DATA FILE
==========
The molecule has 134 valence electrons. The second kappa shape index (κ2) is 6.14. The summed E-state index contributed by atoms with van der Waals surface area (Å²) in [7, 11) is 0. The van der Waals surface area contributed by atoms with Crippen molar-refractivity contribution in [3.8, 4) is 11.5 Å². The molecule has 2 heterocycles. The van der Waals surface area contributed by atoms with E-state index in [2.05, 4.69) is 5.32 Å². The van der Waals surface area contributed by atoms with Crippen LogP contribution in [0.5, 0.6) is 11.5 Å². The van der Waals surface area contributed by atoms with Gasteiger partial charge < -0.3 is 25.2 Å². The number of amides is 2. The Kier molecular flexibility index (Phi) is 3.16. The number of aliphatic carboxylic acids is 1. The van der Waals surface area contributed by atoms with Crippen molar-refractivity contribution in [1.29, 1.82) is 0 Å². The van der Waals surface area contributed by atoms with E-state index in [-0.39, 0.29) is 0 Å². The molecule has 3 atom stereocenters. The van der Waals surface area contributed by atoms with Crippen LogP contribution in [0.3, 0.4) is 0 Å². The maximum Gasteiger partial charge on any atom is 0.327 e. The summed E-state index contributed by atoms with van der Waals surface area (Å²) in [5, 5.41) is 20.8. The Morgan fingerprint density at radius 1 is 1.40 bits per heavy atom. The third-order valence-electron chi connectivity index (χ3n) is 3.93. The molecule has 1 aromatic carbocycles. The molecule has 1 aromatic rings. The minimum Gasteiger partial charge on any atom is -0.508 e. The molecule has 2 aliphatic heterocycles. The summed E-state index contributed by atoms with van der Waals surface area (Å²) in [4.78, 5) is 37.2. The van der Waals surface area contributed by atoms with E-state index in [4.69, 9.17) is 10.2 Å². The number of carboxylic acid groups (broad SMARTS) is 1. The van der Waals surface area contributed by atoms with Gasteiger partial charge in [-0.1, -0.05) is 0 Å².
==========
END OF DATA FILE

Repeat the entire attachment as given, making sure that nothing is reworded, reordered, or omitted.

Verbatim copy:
The molecule has 134 valence electrons. The second kappa shape index (κ2) is 6.14. The summed E-state index contributed by atoms with van der Waals surface area (Å²) in [7, 11) is 0. The van der Waals surface area contributed by atoms with Crippen molar-refractivity contribution in [3.8, 4) is 11.5 Å². The molecule has 2 heterocycles. The van der Waals surface area contributed by atoms with E-state index in [2.05, 4.69) is 5.32 Å². The van der Waals surface area contributed by atoms with Crippen LogP contribution in [0.5, 0.6) is 11.5 Å². The van der Waals surface area contributed by atoms with Gasteiger partial charge < -0.3 is 25.2 Å². The number of amides is 2. The Kier molecular flexibility index (Phi) is 3.16. The number of aliphatic carboxylic acids is 1. The van der Waals surface area contributed by atoms with Crippen molar-refractivity contribution in [1.29, 1.82) is 0 Å². The van der Waals surface area contributed by atoms with E-state index in [-0.39, 0.29) is 0 Å². The molecule has 3 atom stereocenters. The van der Waals surface area contributed by atoms with Crippen LogP contribution in [0.3, 0.4) is 0 Å². The maximum Gasteiger partial charge on any atom is 0.327 e. The summed E-state index contributed by atoms with van der Waals surface area (Å²) in [5, 5.41) is 20.8. The Morgan fingerprint density at radius 1 is 1.40 bits per heavy atom. The third-order valence-electron chi connectivity index (χ3n) is 3.93. The molecule has 1 aromatic carbocycles. The molecule has 1 aromatic rings. The minimum Gasteiger partial charge on any atom is -0.508 e. The molecule has 2 aliphatic heterocycles. The summed E-state index contributed by atoms with van der Waals surface area (Å²) in [4.78, 5) is 37.2. The van der Waals surface area contributed by atoms with E-state index in [4.69, 9.17) is 10.2 Å². The number of carboxylic acid groups (broad SMARTS) is 1. The van der Waals surface area contributed by atoms with Gasteiger partial charge in [-0.1, -0.05) is 0 Å².